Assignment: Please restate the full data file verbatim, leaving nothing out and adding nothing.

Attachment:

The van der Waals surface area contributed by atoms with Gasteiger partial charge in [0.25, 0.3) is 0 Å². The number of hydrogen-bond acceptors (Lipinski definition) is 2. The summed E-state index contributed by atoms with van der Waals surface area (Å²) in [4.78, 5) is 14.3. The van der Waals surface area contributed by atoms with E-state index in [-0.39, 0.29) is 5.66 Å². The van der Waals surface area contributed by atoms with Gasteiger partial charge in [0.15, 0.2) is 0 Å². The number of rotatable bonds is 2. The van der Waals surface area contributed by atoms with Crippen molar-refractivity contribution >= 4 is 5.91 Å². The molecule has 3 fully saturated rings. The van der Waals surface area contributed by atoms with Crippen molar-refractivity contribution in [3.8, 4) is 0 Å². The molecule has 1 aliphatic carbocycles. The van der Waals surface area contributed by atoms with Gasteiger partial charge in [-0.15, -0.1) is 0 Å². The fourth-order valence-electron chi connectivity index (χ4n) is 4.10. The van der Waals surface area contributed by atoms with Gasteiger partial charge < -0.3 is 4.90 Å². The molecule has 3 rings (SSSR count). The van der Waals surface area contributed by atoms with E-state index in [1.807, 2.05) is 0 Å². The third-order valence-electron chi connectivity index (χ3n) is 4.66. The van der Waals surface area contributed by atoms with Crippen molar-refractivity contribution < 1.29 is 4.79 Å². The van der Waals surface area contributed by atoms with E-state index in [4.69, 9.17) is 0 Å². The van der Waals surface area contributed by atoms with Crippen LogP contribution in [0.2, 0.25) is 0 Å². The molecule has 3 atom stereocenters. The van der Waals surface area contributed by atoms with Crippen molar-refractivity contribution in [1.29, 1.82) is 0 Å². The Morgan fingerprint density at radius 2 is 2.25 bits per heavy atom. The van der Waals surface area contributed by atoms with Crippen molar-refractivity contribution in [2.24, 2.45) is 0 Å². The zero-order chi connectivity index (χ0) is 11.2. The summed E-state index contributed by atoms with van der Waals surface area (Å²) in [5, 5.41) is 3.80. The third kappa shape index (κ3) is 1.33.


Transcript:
The van der Waals surface area contributed by atoms with Gasteiger partial charge in [0.25, 0.3) is 0 Å². The number of hydrogen-bond acceptors (Lipinski definition) is 2. The summed E-state index contributed by atoms with van der Waals surface area (Å²) in [4.78, 5) is 14.3. The van der Waals surface area contributed by atoms with E-state index in [-0.39, 0.29) is 5.66 Å². The van der Waals surface area contributed by atoms with Gasteiger partial charge in [0.15, 0.2) is 0 Å². The number of rotatable bonds is 2. The van der Waals surface area contributed by atoms with Crippen molar-refractivity contribution >= 4 is 5.91 Å². The molecule has 3 fully saturated rings. The van der Waals surface area contributed by atoms with Crippen molar-refractivity contribution in [3.8, 4) is 0 Å². The molecule has 1 aliphatic carbocycles. The van der Waals surface area contributed by atoms with Gasteiger partial charge in [-0.15, -0.1) is 0 Å². The fourth-order valence-electron chi connectivity index (χ4n) is 4.10. The van der Waals surface area contributed by atoms with Gasteiger partial charge < -0.3 is 4.90 Å². The molecule has 3 rings (SSSR count). The van der Waals surface area contributed by atoms with E-state index in [1.807, 2.05) is 0 Å². The third-order valence-electron chi connectivity index (χ3n) is 4.66. The van der Waals surface area contributed by atoms with Crippen molar-refractivity contribution < 1.29 is 4.79 Å². The van der Waals surface area contributed by atoms with E-state index in [4.69, 9.17) is 0 Å². The van der Waals surface area contributed by atoms with Crippen LogP contribution in [0.2, 0.25) is 0 Å². The molecule has 3 atom stereocenters. The van der Waals surface area contributed by atoms with Crippen molar-refractivity contribution in [1.29, 1.82) is 0 Å². The Morgan fingerprint density at radius 2 is 2.25 bits per heavy atom. The van der Waals surface area contributed by atoms with Crippen molar-refractivity contribution in [2.24, 2.45) is 0 Å². The zero-order chi connectivity index (χ0) is 11.2. The summed E-state index contributed by atoms with van der Waals surface area (Å²) in [5, 5.41) is 3.80. The third kappa shape index (κ3) is 1.33.